Tuesday, October 28, 2008

TheNewsTribune.com: The City of Seattle will present its proposal on Dec. 1 to a task force created by the Legislature

In yesterday's Tacoma news Tribune Eric D. Williams reported that on December 1st the City of Seattle will present its proposal for renovating Key Arena to the Washington State Joint Task Force on Local Financing Options for King County.

A couple interesting paragraphs at the end of the story should give readers an idea of what role Brian Robinson is taking.

The city will have another supporter championing its proposal in Olympia. Brian Robinson, co-founder of the group Save Our Sonics, is part of a lobbying group called Sports and Activities for Families. The group plans to help the city’s funding proposal pass in Olympia. The group's effort will be led by Ryan Dicks, son of U.S. Rep. Norm Dicks, D-Belfair.

"We want to put this issue in front of the legislators and make sure it doesn’t get dropped," Robinson said. "We’re going to go to work to make sure that it stays front and center and receives some of the publicity that the city hasn’t been good in attracting."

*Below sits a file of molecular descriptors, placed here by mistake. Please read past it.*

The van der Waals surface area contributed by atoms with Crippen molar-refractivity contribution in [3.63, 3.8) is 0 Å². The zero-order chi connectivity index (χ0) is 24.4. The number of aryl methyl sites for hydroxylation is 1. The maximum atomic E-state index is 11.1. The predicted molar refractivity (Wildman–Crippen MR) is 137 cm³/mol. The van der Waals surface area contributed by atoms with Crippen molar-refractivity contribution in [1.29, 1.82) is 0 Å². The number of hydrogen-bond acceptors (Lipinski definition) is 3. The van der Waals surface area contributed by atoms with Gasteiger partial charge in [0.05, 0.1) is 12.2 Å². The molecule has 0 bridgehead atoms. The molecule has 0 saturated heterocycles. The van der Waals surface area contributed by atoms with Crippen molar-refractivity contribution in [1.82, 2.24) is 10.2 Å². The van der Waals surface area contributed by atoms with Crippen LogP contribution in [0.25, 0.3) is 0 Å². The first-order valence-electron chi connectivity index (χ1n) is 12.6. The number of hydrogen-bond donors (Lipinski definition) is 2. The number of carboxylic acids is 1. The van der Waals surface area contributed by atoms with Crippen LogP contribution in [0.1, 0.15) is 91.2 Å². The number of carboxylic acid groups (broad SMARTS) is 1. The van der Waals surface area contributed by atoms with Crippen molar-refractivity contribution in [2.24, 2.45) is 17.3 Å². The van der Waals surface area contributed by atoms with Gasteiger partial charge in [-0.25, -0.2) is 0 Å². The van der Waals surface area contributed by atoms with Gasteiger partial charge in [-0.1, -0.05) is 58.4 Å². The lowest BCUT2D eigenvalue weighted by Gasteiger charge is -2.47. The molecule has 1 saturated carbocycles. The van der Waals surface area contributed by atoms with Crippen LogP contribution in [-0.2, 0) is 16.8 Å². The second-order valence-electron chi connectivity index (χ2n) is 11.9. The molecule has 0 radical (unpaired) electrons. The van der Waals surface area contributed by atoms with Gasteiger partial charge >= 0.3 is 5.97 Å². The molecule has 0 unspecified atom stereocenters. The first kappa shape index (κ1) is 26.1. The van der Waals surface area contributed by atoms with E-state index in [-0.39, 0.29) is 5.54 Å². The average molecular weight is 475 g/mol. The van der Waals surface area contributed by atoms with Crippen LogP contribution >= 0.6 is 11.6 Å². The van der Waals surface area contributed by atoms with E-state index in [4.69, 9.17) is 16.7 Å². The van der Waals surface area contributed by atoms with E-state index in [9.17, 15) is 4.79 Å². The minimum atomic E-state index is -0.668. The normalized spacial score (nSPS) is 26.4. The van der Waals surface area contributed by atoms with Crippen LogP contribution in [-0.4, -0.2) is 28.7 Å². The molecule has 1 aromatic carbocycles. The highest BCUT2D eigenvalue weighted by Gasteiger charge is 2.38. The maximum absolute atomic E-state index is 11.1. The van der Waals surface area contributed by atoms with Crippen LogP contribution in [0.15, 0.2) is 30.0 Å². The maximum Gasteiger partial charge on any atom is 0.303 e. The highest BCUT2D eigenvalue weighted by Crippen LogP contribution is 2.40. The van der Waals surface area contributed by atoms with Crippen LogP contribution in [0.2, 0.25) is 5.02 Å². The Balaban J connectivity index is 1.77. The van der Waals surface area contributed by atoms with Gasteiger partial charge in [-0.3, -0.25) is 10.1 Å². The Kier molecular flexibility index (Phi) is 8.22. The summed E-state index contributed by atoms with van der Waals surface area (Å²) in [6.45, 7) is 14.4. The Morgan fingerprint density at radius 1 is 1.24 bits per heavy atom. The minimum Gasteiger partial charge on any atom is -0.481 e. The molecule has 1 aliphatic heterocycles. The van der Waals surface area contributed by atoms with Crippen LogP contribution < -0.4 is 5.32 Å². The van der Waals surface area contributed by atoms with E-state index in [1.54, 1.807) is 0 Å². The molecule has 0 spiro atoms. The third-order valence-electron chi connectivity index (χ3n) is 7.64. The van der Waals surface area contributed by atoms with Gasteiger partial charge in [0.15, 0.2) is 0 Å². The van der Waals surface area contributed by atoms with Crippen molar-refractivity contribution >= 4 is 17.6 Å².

Tax money key to arena renovation, ERIC D. WILLIAMS; eric.williams@thenewstribune.com, Published: October 28th, 2008 12:30 AM

The Sonics were not Saved, okay. The franchise left, the symbols went to the Museum of History and Industry.
The effort here, and in other places, is to resolve the arena issue. My interest is centered on the Seattle Center, and that a dead Key Arena on the Seattle center site is a drag on the entire site. Many of us hard core Sonics fans have let the idea of the team, and the NBA, go as a goal. Brian Robinson has written as much at SonicsCentral.com: What if we don’t miss them?
The question Mr. Robinson asks is this:
I have to ask former Sonics fans, and fans of the NBA, what the risk to the league is in our valuable market. What if we simply don’t miss them? What if we fail to get it done this year and then decide not to spend more effort on it going forward?

My answers are these: